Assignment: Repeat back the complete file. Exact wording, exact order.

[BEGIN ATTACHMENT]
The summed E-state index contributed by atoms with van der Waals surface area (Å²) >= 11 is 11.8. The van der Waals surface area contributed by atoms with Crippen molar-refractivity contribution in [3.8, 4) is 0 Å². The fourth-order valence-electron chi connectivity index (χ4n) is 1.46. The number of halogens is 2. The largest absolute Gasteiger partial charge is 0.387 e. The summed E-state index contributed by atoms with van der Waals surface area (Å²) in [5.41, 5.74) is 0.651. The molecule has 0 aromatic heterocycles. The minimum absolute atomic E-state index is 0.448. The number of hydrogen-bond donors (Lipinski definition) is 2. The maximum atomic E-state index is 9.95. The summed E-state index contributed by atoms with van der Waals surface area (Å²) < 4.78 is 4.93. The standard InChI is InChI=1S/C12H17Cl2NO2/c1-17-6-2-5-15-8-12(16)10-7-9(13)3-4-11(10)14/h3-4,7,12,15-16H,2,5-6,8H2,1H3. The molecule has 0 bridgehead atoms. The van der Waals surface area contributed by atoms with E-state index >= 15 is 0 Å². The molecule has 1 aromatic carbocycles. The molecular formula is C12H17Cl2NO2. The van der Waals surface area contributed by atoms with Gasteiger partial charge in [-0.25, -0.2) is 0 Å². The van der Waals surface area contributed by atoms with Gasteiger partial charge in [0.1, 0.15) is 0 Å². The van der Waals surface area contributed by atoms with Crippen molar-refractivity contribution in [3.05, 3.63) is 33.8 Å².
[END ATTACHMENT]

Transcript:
The summed E-state index contributed by atoms with van der Waals surface area (Å²) >= 11 is 11.8. The van der Waals surface area contributed by atoms with Crippen molar-refractivity contribution in [3.8, 4) is 0 Å². The fourth-order valence-electron chi connectivity index (χ4n) is 1.46. The number of halogens is 2. The largest absolute Gasteiger partial charge is 0.387 e. The summed E-state index contributed by atoms with van der Waals surface area (Å²) in [5.41, 5.74) is 0.651. The molecule has 0 aromatic heterocycles. The minimum absolute atomic E-state index is 0.448. The number of hydrogen-bond donors (Lipinski definition) is 2. The maximum atomic E-state index is 9.95. The summed E-state index contributed by atoms with van der Waals surface area (Å²) < 4.78 is 4.93. The standard InChI is InChI=1S/C12H17Cl2NO2/c1-17-6-2-5-15-8-12(16)10-7-9(13)3-4-11(10)14/h3-4,7,12,15-16H,2,5-6,8H2,1H3. The molecule has 0 bridgehead atoms. The van der Waals surface area contributed by atoms with E-state index >= 15 is 0 Å². The molecule has 1 aromatic carbocycles. The molecular formula is C12H17Cl2NO2. The van der Waals surface area contributed by atoms with Gasteiger partial charge in [-0.25, -0.2) is 0 Å². The van der Waals surface area contributed by atoms with Gasteiger partial charge in [0.1, 0.15) is 0 Å². The van der Waals surface area contributed by atoms with Crippen molar-refractivity contribution in [3.05, 3.63) is 33.8 Å².